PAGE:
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Amy Moeller is the Associate Editor for Capitol File Magazine.

Gary Adornato, founder of Varsity Sports Network in Baltimore gave me my first shot. I call it my “big break” because it was in the spring of 2008, I’d just graduated from college, and the job market was so wildly saturated that few new grads were getting jobs–the least of which, in media.

Amy Moeller
Amy Moeller 

He’d probably received over 100 applicants, and I–lucky enough to get an interview–got lost on my way to the office and arrived 20 minutes late in a nervous panic. I half expected him to walk me right back out the door. He didn’t. We talked for a while, he gave me a take-home writing assignment, and two days later he offered me the position: editorial assistant of the high school sports media company.

I couldn’t imagine a better first work environment. In addition to the Godfather (as we lovingly called him) of mentors, the gig came with a whole team of them–and Gary made sure of it.

High school athletes learn a lot on the sidelines, but I’m sure no one there learned more than I did that first football, soccer, field hockey season. In between plays, in high school parking lots, outside of locker rooms, I learned each of my own teammates’ tricks and tips. How they kept and calculated their stats, how they approached athletes and coaches after a hard loss, how they dealt with issues involving uncooperative players, officials, administration, parents, fans. How they liked to craft and crank out their stories when the real work began at midnight on fall Fridays.

As a high school sports media entity’s general manager, Gary exemplified and emphasized the importance of ethics, integrity, hard work, kindness. As the home of Baltimore’s high school sports coverage, the company wasn’t in the business of negativity. Ejections and suspensions, troubles on and off the field weren’t part of the narrative-unless it was an inspiring comeback story. Traditional news and news outlets were one thing, but he strongly upheld the notion that we could find balance while positively promoting high school sports and student athletes. He refused to believe that journalistic integrity and this commitment to the interscholastic sports community were mutually exclusive. Not everyone liked it, but everyone respected it. That’s the thing about Gary. He leads and works in a way that commands respect. Those lessons–all of the lessons–go far beyond high school sports coverage.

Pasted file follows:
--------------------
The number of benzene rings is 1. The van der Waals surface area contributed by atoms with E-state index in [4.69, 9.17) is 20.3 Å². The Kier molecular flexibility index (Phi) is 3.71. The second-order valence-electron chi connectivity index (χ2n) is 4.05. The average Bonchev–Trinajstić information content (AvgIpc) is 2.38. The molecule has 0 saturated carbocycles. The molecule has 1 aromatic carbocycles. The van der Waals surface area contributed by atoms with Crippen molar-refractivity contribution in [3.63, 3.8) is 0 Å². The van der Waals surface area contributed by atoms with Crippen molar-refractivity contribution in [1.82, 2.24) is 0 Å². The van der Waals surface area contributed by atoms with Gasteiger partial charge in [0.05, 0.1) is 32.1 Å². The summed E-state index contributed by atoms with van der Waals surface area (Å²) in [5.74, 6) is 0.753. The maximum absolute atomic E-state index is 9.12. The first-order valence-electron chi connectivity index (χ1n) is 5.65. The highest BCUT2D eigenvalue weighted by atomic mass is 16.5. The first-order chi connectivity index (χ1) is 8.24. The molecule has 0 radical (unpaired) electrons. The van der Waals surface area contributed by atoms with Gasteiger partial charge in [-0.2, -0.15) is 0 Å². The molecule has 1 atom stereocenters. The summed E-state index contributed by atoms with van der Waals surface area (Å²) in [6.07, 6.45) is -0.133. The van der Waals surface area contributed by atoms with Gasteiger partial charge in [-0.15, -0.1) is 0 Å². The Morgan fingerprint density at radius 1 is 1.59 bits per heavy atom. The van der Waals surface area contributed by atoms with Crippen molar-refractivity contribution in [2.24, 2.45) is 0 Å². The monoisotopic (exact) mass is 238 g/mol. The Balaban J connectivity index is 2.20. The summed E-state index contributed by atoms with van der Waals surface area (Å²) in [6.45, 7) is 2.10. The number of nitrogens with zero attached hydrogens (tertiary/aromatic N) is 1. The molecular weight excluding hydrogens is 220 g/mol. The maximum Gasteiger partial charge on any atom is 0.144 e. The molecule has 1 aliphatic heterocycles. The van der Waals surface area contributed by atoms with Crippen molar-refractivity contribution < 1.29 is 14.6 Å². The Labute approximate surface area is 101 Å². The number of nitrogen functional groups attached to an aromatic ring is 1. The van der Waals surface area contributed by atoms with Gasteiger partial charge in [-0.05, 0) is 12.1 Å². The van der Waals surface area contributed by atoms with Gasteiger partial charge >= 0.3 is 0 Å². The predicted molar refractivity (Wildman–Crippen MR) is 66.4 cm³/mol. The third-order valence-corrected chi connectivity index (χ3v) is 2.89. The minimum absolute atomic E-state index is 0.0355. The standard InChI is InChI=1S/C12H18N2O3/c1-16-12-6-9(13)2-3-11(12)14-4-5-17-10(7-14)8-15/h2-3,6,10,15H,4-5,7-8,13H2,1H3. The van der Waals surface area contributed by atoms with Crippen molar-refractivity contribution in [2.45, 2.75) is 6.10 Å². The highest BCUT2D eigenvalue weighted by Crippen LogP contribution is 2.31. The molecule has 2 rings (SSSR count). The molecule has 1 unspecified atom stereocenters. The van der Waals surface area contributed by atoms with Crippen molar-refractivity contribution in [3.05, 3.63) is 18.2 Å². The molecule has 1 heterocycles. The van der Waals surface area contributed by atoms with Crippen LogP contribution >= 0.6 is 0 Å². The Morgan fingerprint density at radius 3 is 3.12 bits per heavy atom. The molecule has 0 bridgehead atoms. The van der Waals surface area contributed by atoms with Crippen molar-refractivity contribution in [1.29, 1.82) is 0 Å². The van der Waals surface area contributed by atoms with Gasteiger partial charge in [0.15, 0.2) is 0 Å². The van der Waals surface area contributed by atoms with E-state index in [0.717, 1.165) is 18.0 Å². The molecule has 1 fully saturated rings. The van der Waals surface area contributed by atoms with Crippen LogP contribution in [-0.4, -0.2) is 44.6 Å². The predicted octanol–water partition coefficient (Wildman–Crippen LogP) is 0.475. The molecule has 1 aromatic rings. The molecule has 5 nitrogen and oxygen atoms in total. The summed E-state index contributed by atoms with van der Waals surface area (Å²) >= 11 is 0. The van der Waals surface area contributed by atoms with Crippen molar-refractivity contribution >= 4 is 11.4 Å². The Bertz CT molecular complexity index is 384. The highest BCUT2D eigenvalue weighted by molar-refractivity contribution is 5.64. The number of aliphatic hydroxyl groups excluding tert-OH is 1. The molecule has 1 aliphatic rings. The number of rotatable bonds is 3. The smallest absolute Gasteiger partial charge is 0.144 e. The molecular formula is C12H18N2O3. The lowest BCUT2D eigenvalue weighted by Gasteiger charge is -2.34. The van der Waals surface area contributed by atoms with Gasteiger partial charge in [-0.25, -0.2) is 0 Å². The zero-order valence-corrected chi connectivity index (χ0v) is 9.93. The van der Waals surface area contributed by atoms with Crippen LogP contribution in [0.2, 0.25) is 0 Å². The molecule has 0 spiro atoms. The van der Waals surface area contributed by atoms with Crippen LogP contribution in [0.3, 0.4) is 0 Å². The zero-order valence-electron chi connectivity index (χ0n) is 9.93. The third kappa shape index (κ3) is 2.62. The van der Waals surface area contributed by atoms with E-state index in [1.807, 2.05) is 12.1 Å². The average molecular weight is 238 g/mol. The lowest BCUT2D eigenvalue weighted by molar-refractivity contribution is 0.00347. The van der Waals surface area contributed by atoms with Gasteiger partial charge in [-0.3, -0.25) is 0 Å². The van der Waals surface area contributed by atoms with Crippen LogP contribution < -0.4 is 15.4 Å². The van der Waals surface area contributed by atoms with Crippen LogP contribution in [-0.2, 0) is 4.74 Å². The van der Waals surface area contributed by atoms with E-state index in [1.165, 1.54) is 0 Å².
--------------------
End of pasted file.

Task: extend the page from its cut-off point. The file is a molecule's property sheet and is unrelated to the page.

About a year after I joined, the company began to dissolve, and my position went first. For weeks after I was laid off, different members of the team sent emails and notes of encouragement–Gary’s came regularly until I’d found another job. Even then, we stayed in touch and I continued to consult him.

I haven’t talked to Gary in a little while–although I’m sure this opportunity will change that–but I do keep in touch with (/tabs on) everyone, through social media, as you do. Occasionally when I head back to a field (I always laugh at that because it’s not “the field” but rather literally “a field”) for a freelance assignment, I’ll bump into someone from the old crew–many of them ultimately found new homes at other media outlets. It’s always as exciting as it is inspiring–Gary sure knows how to pick ’em. When I announced that I was joining the team here at Capitol File, I thanked Gary again for years ago helping me to get on this path. His response: “You have earned everything on your own. You are talented, hard working, and you treat people right.” Only Gary can sincerely compliment a person while simultaneously driving home his most sage–and that which has followed me for almost a decade–advice: embrace your talent, work hard, and treat people well.